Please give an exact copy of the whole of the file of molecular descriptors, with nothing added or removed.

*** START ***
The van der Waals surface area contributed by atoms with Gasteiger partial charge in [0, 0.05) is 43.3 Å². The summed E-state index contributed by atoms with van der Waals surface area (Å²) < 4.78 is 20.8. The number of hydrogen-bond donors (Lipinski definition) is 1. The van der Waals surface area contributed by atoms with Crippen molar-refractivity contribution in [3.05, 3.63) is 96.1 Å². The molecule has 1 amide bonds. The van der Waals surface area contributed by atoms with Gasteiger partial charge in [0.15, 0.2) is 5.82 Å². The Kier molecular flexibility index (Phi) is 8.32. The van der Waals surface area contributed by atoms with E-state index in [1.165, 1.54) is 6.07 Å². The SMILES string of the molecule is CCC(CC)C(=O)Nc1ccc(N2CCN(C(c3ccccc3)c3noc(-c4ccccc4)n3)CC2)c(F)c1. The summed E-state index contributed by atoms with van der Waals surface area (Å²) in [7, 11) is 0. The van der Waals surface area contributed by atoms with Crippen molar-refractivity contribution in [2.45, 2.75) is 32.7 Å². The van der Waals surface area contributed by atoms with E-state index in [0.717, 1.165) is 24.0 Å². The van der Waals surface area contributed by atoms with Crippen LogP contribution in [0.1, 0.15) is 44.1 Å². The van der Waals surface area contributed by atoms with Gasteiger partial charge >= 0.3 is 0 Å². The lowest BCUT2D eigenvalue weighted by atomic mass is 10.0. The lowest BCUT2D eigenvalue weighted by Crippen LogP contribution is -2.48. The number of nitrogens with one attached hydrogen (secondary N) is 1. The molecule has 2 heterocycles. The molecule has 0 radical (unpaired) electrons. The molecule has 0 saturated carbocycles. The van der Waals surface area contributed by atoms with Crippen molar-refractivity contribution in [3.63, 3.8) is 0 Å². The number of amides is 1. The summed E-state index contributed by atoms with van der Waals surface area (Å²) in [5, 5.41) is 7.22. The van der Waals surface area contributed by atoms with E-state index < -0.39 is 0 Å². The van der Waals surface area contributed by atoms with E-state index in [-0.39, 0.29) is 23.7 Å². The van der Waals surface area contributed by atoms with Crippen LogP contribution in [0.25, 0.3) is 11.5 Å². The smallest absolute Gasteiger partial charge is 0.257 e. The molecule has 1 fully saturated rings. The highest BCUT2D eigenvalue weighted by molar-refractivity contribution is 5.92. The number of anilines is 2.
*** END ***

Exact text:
The van der Waals surface area contributed by atoms with Gasteiger partial charge in [0, 0.05) is 43.3 Å². The summed E-state index contributed by atoms with van der Waals surface area (Å²) < 4.78 is 20.8. The number of hydrogen-bond donors (Lipinski definition) is 1. The van der Waals surface area contributed by atoms with Crippen molar-refractivity contribution in [3.05, 3.63) is 96.1 Å². The molecule has 1 amide bonds. The van der Waals surface area contributed by atoms with Gasteiger partial charge in [0.15, 0.2) is 5.82 Å². The Kier molecular flexibility index (Phi) is 8.32. The van der Waals surface area contributed by atoms with E-state index in [1.165, 1.54) is 6.07 Å². The SMILES string of the molecule is CCC(CC)C(=O)Nc1ccc(N2CCN(C(c3ccccc3)c3noc(-c4ccccc4)n3)CC2)c(F)c1. The summed E-state index contributed by atoms with van der Waals surface area (Å²) in [7, 11) is 0. The van der Waals surface area contributed by atoms with Crippen molar-refractivity contribution in [2.45, 2.75) is 32.7 Å². The van der Waals surface area contributed by atoms with E-state index in [0.717, 1.165) is 24.0 Å². The van der Waals surface area contributed by atoms with Crippen LogP contribution in [0.1, 0.15) is 44.1 Å². The van der Waals surface area contributed by atoms with Gasteiger partial charge >= 0.3 is 0 Å². The lowest BCUT2D eigenvalue weighted by atomic mass is 10.0. The lowest BCUT2D eigenvalue weighted by Crippen LogP contribution is -2.48. The number of nitrogens with one attached hydrogen (secondary N) is 1. The molecule has 2 heterocycles. The molecule has 0 radical (unpaired) electrons. The molecule has 0 saturated carbocycles. The van der Waals surface area contributed by atoms with Crippen molar-refractivity contribution in [3.63, 3.8) is 0 Å². The number of amides is 1. The summed E-state index contributed by atoms with van der Waals surface area (Å²) in [5, 5.41) is 7.22. The van der Waals surface area contributed by atoms with E-state index < -0.39 is 0 Å². The van der Waals surface area contributed by atoms with E-state index in [-0.39, 0.29) is 23.7 Å². The van der Waals surface area contributed by atoms with Crippen LogP contribution in [0.25, 0.3) is 11.5 Å². The smallest absolute Gasteiger partial charge is 0.257 e. The molecule has 1 fully saturated rings. The highest BCUT2D eigenvalue weighted by molar-refractivity contribution is 5.92. The number of anilines is 2.